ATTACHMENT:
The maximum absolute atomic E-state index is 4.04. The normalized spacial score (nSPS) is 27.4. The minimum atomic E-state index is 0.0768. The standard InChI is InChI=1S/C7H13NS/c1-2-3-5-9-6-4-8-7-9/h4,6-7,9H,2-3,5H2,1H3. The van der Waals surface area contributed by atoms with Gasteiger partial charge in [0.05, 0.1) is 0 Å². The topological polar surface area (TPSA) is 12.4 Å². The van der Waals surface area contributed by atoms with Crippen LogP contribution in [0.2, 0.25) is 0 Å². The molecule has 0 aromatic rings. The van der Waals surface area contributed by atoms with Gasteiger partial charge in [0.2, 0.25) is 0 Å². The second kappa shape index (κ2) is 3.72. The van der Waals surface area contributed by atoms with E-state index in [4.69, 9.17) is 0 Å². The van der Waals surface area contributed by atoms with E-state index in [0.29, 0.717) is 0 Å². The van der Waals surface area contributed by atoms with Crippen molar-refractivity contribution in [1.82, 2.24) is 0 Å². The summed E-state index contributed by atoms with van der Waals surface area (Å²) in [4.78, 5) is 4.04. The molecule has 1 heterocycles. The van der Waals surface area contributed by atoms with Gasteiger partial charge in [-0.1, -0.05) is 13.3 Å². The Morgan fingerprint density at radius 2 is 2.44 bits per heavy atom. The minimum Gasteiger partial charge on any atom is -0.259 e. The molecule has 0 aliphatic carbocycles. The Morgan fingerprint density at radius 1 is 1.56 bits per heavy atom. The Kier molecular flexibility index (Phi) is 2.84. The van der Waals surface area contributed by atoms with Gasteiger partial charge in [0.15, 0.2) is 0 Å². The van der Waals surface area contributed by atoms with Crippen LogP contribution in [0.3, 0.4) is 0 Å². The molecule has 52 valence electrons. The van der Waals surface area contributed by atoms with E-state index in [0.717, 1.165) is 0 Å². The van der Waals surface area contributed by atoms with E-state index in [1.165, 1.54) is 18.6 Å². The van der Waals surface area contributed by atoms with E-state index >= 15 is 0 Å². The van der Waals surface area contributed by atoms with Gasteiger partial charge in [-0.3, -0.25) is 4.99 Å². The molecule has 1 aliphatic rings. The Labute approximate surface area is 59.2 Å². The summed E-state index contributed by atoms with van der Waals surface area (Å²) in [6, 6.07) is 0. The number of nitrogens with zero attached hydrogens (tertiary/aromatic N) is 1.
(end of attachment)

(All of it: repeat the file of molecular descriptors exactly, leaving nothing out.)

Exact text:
The maximum absolute atomic E-state index is 4.04. The normalized spacial score (nSPS) is 27.4. The minimum atomic E-state index is 0.0768. The standard InChI is InChI=1S/C7H13NS/c1-2-3-5-9-6-4-8-7-9/h4,6-7,9H,2-3,5H2,1H3. The van der Waals surface area contributed by atoms with Gasteiger partial charge in [0.05, 0.1) is 0 Å². The topological polar surface area (TPSA) is 12.4 Å². The van der Waals surface area contributed by atoms with Crippen LogP contribution in [0.2, 0.25) is 0 Å². The molecule has 0 aromatic rings. The van der Waals surface area contributed by atoms with Gasteiger partial charge in [0.2, 0.25) is 0 Å². The second kappa shape index (κ2) is 3.72. The van der Waals surface area contributed by atoms with E-state index in [4.69, 9.17) is 0 Å². The van der Waals surface area contributed by atoms with E-state index in [0.29, 0.717) is 0 Å². The van der Waals surface area contributed by atoms with Crippen molar-refractivity contribution in [1.82, 2.24) is 0 Å². The summed E-state index contributed by atoms with van der Waals surface area (Å²) in [4.78, 5) is 4.04. The molecule has 1 heterocycles. The van der Waals surface area contributed by atoms with Gasteiger partial charge in [-0.1, -0.05) is 13.3 Å². The Morgan fingerprint density at radius 2 is 2.44 bits per heavy atom. The minimum Gasteiger partial charge on any atom is -0.259 e. The molecule has 0 aliphatic carbocycles. The Morgan fingerprint density at radius 1 is 1.56 bits per heavy atom. The Kier molecular flexibility index (Phi) is 2.84. The van der Waals surface area contributed by atoms with Gasteiger partial charge in [0.15, 0.2) is 0 Å². The van der Waals surface area contributed by atoms with Crippen LogP contribution in [0.3, 0.4) is 0 Å². The molecule has 52 valence electrons. The van der Waals surface area contributed by atoms with E-state index in [0.717, 1.165) is 0 Å². The van der Waals surface area contributed by atoms with E-state index in [1.165, 1.54) is 18.6 Å². The van der Waals surface area contributed by atoms with E-state index >= 15 is 0 Å². The van der Waals surface area contributed by atoms with Gasteiger partial charge in [-0.3, -0.25) is 4.99 Å². The molecule has 1 aliphatic rings. The Labute approximate surface area is 59.2 Å². The summed E-state index contributed by atoms with van der Waals surface area (Å²) in [6, 6.07) is 0. The number of nitrogens with zero attached hydrogens (tertiary/aromatic N) is 1.